Conveniently located in the heart of Hong Kong Island, MOTD is a conglomerate of private dining and event venue, bringing together the up and coming global trend in catering. The name itself has no single meaning – it is Menu of the Day when it’s seated with a room of satisfied diners, Music of the Day when it’s the venue of a music event, and Mood of the Day when it hosts art exhibitions. Not bound by any restrictions, MOTD is whatever you want it to be.

MOTD has partnered with local personal chef service platform, MobiChef, to launch its first
Asian feast – “Eight Shades of Chuan”. Originally from Sichuan, Chef Xuelian settled in Hong
Kong upon her marriage and discovered that the culinary culture here often pigeonholed
Sichuan cuisine into a single framework. This inspired her to join local personal chef service
platform, MobiChef, in 2017, hoping to bring the most authentic taste of Sichuan cuisine to the
fore. Xuelian’s interpretation of Sichuan food is based on the taste of “home” – from spicy chili
sauce to the hot pot base, all of which are prepared by Xuelian herself. Since joining MobiChef,
she has quickly become one of the most popular chefs on the platform and has been invited to
collaborate on various projects to expand her culinary career.

In the hopes of redefining Sichuan cuisine, Chef Xuelian is now offering 6 nights of reservation-only Dinner menu, Eight Shades of Chuan, from 11th – 13th and 18th – 20th next month. Don’t
worry, spicy lovers. Your satisfaction is on the top of Chef Xuelian’s priority – a selection of chili
sauce/ spicy powder with extra spiciness will be served on the side of most of the dishes.

Sichuan Style Abalone
Sichuan is an inland city where freshwater fish is mostly served due to geographical reasons, hence the use of abalone and crab is not common for Sichuan cuisine. Upon noticing the preference of Hong Kong people for such ingredients, Xuelian was inspired and decided to give these a Sichuan twist. All this paved the way for the making of this dish, which she prepared with a homemade Sichuan marinade and chili sauce.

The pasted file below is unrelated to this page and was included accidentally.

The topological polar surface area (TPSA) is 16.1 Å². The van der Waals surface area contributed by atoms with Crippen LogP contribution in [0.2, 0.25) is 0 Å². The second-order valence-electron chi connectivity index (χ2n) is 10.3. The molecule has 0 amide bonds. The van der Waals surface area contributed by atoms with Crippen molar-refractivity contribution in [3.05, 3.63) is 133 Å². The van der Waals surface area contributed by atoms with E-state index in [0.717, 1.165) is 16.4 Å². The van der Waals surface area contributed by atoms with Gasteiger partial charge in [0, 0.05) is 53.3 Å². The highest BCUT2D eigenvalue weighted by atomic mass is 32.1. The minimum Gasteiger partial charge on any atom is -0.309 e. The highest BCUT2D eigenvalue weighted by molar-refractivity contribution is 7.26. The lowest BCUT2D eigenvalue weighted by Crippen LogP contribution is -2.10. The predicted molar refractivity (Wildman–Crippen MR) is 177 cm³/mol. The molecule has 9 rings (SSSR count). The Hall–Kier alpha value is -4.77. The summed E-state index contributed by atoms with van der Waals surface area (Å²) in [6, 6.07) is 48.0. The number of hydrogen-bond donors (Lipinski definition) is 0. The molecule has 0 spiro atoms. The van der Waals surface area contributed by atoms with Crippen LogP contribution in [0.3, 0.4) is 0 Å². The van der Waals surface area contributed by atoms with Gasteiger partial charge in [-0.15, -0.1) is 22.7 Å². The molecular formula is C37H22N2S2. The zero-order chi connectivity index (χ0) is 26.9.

Osmanthus Fragrans Ice Jelly
Sichuan ice jelly originated in Wuyang (present-day Pengshan County) during the Ming and Qing dynasties, and spread throughout Sichuan from the mid-Qing dynasty to the late Qing dynasty, making it a traditional dessert with a long history. Upon the preparation of Sichuan Ice Jelly, Chef Xuelian gave it an extra hint of sweetness by serving it with Sichuan brown sugar vinegar syrup, crushed peanuts, coconut jelly, hawthorn and fruit. P.S. The ingredients of Ice Jelly are similar to those of Taiwan’s Aiyu, and the two are considered “close relatives”.

Steamed Pork Belly with Rice Powder
Steamed pork belly is one of the most popular steamed dishes in Sichuan during the festive
season. Bamboo products are abundant in Sichuan, and the local people discovered that
cooking with a bamboo made steamer enhances the flavor of the ingredients, so it became a
traditional cooking utensil. Chef Xuelian first stir-fries glutinous rice and ordinary rice, then grinds them into rice powder and mixes them with star anise, cinnamon, dried chili pepper and peppercorns to make the base; then tops the rice powder with pork belly marinated in Sichuan bean paste, and steams them together for about an hour. The slow steaming method preserves the soft and sticky texture of the pork skin and allows the aroma to spread evenly over the meat and rice powder.

Eight Shades of Chuan is now opened for reservation for a limited time only, dates and
price as follow:
11th – 13th, 18th – 20th Nov, 2021
Eight Shades of Chuan (Eight Courses): HKD $880
Additional Wine Pairing Option: HKD $380
Booking Link: